art historian, ph.d.
anthony.joshua.meyer [at] gmail.com
Anthony Meyer holds a Ph.D. in Art History from the University of California, Los Angeles, with a specialization in the Indigenous Americas. His research, broadly speaking, explores the crossroads between Nahua art, language, and religion in the Mexica Empire (1325 – 1521 CE) and colonial New Spain. From 2023 to 2024, Meyer will be a Fellow in Pre-Columbian Studies at Dumbarton Oaks Research Library & Collection in Washington, D.C.
As an emerging scholar, Meyer has participated in several international and interdisciplinary research projects, including Early Modern Conversions and Making Worlds. While at UCLA, he also organized the Indigenous Material and Visual Culture of the Americas (IMVCA) working group and coordinated the Architecture Lab at the Cotsen Institute of Archaeology. At present, he serves on both the Strategic Planning Committee with the Society for Architectural Historians and the caa.reviews Editorial Board with the College Art Association.
Ph.D. in Art History, 2023
University of California, Los Angeles
M.A. in Art History, 2017
University of California, Los Angeles
B.A. in Anthropology & Archaeology, 2013
University of North Carolina at Chapel Hill
Dissertation: “The Givers of Things: Tlamacazqueh and the Art of Religious Making in the Mexica and Early Transatlantic Worlds”
Certificate in Early Modern Studies, Center for 17th- & 18th-Century Studies, 2019
Thesis: “Repositioning the Middle: Movement, Sculpture, and the Body in the Central Cauca Valley (1000-1400 C.E.)
Thesis (with highest honors & distinction): “Housed Within: a museum display and investigation of a Classic Maya household at K’axob”
Meyer’s research has spanned time and space in the Indigenous Americas. He has conducted projects on ceramic vessels among the Classic Maya (600 – 900 CE), clay sculpture in the northern Andes (1000 – 1400 CE), sacred art in the Mexica Empire and colonial New Spain, the reception of Nahua art and religion in sixteenth-century Europe, and contemporary Mapuche artists in Chile. Beyond these projects, his interests include semiotics and linguistic relativity, synesthesia and embodied experience, transatlantic exchange, and the materiality of religions. For his research, he has received support from the Center for Advanced Study in the Visual Arts, Dumbarton Oaks, the Fulbright Association, the Huntington Library, the John Carter Brown Library, the Renaissance Society of America, the Society for Architectural Historians, and the Social Science Research Council.
His current book project, The Givers of Things: Religious Leaders and Sacred Artworks in the Nahua World, examines how religious leaders known as tlamacazqueh, or “the givers of things,” used artistic skill and knowledge to make and animate sacred artworks in the Mexica Empire and New Spain. As Meyer argues, these skills fell under a Nahua concept of artistry called tōltēcayōtl, and his manuscript focuses on seven skills that leaders mastered. He explores how they carried (māmā) studied (īxtlamachtiā), cut (tequi), placed (tlāliā), arranged (huīpāna), joined (nepanoā), and wrapped (ilpiā, quimiloā) sacred artworks from materials such as sap, amaranth, bark, flint, shell, and plant fibers. Through such activities, both religious leaders and their artworks exchanged sacred energies by way of sight, touch, heat, and breath. In exploring these exchanges, his manuscript sheds light on how beings—both human and other-than-human—were connected and how their relationships generated sacredness. Meyer also bridges Iberian invasion to account for Nahua views of their world as uninterrupted, tracing how religious leaders continued and adapted these activities alongside Africans and Europeans in the transatlantic world of New Spain. In an effort to push scholarship in a new direction, one that includes contemporary Indigenous voices in the study of their ancestral arts, The Givers of Things also incorporates interviews that Meyer conducted with Nahua religious leaders in Veracruz, Mexico to critique European perspectives in the colonial archive and spotlight the legacy of Nahua art and religion.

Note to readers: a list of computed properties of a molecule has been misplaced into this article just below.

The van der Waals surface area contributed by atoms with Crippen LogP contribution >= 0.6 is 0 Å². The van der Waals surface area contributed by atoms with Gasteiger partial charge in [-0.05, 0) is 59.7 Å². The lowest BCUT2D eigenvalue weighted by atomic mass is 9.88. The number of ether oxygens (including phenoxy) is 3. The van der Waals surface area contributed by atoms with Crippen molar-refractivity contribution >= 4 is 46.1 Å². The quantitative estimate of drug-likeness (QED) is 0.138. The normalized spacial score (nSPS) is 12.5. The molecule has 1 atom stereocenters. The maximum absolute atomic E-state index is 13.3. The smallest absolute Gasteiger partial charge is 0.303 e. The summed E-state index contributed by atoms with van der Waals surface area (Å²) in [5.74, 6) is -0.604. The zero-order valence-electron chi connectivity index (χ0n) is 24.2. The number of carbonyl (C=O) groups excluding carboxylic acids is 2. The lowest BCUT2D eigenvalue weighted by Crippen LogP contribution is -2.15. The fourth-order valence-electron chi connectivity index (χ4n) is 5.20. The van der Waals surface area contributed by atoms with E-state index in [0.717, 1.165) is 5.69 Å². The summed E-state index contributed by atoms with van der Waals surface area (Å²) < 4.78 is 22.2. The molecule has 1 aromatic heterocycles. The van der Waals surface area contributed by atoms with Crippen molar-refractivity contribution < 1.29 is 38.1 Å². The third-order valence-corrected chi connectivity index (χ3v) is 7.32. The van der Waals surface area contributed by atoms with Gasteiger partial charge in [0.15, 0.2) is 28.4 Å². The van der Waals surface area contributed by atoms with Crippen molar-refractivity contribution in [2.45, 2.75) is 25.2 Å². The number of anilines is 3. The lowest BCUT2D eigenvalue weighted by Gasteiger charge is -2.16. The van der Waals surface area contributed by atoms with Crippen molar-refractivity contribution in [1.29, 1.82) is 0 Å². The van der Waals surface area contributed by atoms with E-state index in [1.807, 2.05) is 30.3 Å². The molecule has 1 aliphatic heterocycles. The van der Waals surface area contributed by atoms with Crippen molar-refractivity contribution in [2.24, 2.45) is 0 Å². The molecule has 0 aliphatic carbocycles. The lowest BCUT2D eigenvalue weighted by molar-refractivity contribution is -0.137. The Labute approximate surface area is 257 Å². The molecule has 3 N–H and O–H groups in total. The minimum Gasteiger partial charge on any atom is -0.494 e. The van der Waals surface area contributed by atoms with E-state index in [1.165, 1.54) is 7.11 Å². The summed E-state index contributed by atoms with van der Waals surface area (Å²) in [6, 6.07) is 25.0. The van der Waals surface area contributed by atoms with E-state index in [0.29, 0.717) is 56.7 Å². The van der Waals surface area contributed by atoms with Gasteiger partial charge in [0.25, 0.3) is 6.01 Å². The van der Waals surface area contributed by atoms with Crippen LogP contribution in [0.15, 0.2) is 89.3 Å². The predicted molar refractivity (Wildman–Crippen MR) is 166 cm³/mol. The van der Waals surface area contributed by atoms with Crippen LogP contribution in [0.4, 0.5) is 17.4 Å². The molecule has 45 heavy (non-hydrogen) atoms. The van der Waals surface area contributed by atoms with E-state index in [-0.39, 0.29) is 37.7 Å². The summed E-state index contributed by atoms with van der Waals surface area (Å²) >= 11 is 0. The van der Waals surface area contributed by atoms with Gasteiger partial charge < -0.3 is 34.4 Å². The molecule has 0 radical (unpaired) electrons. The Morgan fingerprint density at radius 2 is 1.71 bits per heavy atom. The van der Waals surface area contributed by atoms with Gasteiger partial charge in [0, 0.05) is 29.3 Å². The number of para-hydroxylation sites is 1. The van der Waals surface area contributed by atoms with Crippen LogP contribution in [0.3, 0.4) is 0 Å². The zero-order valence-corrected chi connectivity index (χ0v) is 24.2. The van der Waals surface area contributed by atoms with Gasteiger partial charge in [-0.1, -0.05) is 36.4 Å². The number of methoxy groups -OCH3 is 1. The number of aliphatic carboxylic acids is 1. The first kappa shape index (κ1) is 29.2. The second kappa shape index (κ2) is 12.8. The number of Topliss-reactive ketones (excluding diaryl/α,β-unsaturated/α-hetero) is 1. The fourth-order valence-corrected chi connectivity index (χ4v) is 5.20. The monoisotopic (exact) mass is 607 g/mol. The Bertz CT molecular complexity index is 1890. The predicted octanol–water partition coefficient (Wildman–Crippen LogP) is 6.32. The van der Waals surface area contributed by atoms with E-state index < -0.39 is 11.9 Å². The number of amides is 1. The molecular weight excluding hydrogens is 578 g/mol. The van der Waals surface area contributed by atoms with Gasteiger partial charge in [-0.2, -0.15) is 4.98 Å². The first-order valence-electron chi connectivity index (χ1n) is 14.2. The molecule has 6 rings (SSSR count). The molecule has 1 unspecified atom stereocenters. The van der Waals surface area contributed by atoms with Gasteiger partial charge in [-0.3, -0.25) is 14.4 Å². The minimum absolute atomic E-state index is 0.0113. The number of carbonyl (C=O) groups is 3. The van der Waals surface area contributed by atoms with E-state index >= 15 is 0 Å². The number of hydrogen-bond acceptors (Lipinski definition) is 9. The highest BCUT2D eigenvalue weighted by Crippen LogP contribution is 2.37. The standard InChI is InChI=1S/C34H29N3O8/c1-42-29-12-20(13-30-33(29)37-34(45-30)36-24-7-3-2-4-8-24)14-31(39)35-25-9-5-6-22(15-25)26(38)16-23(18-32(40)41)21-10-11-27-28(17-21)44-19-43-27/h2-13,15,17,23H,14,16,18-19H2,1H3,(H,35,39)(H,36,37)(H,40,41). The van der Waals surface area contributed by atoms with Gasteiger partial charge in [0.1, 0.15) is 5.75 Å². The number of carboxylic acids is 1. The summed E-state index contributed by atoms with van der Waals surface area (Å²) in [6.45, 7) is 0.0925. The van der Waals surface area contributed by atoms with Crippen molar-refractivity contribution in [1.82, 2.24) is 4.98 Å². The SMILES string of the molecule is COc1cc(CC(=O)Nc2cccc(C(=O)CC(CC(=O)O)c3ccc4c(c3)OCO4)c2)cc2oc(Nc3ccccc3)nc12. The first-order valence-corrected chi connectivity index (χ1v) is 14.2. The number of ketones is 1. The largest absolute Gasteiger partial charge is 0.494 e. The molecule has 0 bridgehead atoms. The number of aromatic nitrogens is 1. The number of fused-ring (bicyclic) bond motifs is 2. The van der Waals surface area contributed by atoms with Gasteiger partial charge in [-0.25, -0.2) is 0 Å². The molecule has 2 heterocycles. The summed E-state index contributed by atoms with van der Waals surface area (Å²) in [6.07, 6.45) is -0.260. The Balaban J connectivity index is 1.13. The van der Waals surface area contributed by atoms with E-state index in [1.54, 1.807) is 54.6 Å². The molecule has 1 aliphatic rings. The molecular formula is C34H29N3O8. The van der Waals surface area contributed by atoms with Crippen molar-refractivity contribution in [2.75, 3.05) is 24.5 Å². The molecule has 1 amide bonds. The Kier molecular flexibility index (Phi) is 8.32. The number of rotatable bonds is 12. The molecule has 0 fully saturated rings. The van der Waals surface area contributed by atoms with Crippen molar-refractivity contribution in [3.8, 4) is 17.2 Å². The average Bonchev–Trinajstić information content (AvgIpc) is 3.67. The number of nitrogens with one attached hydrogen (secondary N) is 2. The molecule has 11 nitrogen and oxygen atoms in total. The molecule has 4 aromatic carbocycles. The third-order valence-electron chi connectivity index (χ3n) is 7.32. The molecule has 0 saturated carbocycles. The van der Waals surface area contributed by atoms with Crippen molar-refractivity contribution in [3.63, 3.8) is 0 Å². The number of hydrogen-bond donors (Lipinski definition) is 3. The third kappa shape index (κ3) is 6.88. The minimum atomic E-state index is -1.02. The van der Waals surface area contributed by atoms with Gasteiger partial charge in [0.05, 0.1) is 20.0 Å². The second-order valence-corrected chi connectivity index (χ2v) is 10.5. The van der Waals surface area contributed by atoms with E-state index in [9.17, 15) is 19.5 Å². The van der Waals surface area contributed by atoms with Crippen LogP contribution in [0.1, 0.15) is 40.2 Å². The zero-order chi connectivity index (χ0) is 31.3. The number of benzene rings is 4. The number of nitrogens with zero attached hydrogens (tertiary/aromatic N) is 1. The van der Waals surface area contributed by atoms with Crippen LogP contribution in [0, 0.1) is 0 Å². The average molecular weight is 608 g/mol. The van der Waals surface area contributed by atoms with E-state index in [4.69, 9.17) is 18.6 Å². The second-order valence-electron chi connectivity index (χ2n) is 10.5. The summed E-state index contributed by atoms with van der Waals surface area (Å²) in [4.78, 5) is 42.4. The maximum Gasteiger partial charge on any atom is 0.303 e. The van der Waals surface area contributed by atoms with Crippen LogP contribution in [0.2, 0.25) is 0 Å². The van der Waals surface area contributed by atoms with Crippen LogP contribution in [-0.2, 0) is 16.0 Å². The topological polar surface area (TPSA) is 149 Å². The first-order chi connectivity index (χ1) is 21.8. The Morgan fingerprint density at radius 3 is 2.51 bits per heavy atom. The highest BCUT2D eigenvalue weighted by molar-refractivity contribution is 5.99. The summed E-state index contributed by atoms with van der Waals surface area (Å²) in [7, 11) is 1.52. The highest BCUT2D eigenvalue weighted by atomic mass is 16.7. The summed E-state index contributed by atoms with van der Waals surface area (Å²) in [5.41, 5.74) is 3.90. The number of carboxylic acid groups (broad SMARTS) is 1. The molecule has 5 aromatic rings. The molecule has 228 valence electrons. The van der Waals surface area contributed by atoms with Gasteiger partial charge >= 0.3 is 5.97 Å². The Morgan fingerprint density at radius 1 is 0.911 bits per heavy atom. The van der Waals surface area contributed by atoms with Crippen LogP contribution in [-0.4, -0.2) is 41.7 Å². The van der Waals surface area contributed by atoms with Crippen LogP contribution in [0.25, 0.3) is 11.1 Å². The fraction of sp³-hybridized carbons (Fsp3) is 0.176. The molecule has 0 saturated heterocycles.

Participant, NEH Summer Institute for Higher Education Faculty, “Global Geographies of Knowledge: Creating, Representing, and Commodifying Ideas Across Early Modern Places (1400-1800),” Saint Louis University, 2023
Teaching Assistant, Department of Art History, University of California, Los Angeles, 2018-2019
Art and Architecture of the Ancient Americas, with Dr. Stella Nair, Fall 2018
Modern Art, with Dr. George Baker, Winter 2019
Medieval Art, with Dr. Meredith Cohen, Spring 2019
Auxiliar de Conversación en España (English Teaching Assistant), Ministerio de Educación, Cultura y Deporte, IES Villa de Vallecas, Madrid, Spain, 2014-15
Fellowship in Pre-Columbian Studies
Dumbarton Oaks Research Library & Collection, Harvard University , 2023-24
Andrew W. Mellon Predoctoral Fellowship
The Center for Advanced Study in the Visual Arts, National Gallery of Art, 2021-23
RSA-Samuel H. Kress Fellowship in Renaissance Art History
Renaissance Society of America, 2021
Fulbright-Hays Doctoral Dissertation Research Abroad (DDRA) Fellowship
U.S. Department of Education & COMEXUS, 2020-21 (declined due to COVID-19)
Mellon International Dissertation Research Fellowship (IDRF)
Social Sciences Research Council, 2020-21
CCL/Mellon Foundation Seminar in Curatorial Practice (Funded Participant)
Center for Curatorial Leadership, 2020
Helen Watson Buckner Memorial Fellowship
John Carter Brown Library, Brown University, 2020
Fulbright IIE García-Robles
U.S. Department of Education & COMEXUS, 2020 (declined)
Bancroft Library Summer Study Fellowship